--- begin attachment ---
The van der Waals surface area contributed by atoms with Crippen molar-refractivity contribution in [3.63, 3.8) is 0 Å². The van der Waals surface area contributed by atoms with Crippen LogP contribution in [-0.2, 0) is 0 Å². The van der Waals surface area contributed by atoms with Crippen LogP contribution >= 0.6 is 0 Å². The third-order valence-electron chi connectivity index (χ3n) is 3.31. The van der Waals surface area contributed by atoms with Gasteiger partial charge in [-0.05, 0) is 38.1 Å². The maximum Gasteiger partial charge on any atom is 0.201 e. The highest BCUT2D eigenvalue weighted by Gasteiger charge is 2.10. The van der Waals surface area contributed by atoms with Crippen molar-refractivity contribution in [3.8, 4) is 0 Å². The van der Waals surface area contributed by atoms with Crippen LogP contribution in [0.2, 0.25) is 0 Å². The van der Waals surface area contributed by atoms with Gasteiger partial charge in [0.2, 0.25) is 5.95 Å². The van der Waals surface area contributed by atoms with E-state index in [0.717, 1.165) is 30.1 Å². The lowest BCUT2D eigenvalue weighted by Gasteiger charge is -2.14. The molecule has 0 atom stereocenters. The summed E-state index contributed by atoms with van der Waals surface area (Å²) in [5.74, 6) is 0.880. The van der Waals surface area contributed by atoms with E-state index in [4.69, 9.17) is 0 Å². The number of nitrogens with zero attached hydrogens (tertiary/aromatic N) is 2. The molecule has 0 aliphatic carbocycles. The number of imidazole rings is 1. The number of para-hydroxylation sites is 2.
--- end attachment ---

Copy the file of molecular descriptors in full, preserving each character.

The van der Waals surface area contributed by atoms with Crippen molar-refractivity contribution in [3.63, 3.8) is 0 Å². The van der Waals surface area contributed by atoms with Crippen LogP contribution in [-0.2, 0) is 0 Å². The van der Waals surface area contributed by atoms with Crippen LogP contribution >= 0.6 is 0 Å². The third-order valence-electron chi connectivity index (χ3n) is 3.31. The van der Waals surface area contributed by atoms with Gasteiger partial charge in [-0.05, 0) is 38.1 Å². The maximum Gasteiger partial charge on any atom is 0.201 e. The highest BCUT2D eigenvalue weighted by Gasteiger charge is 2.10. The van der Waals surface area contributed by atoms with Crippen molar-refractivity contribution in [3.8, 4) is 0 Å². The van der Waals surface area contributed by atoms with Crippen LogP contribution in [0.2, 0.25) is 0 Å². The van der Waals surface area contributed by atoms with Gasteiger partial charge in [0.2, 0.25) is 5.95 Å². The van der Waals surface area contributed by atoms with E-state index in [0.717, 1.165) is 30.1 Å². The lowest BCUT2D eigenvalue weighted by Gasteiger charge is -2.14. The molecule has 0 atom stereocenters. The summed E-state index contributed by atoms with van der Waals surface area (Å²) in [5.74, 6) is 0.880. The van der Waals surface area contributed by atoms with E-state index in [4.69, 9.17) is 0 Å². The number of nitrogens with zero attached hydrogens (tertiary/aromatic N) is 2. The molecule has 0 aliphatic carbocycles. The number of imidazole rings is 1. The number of para-hydroxylation sites is 2.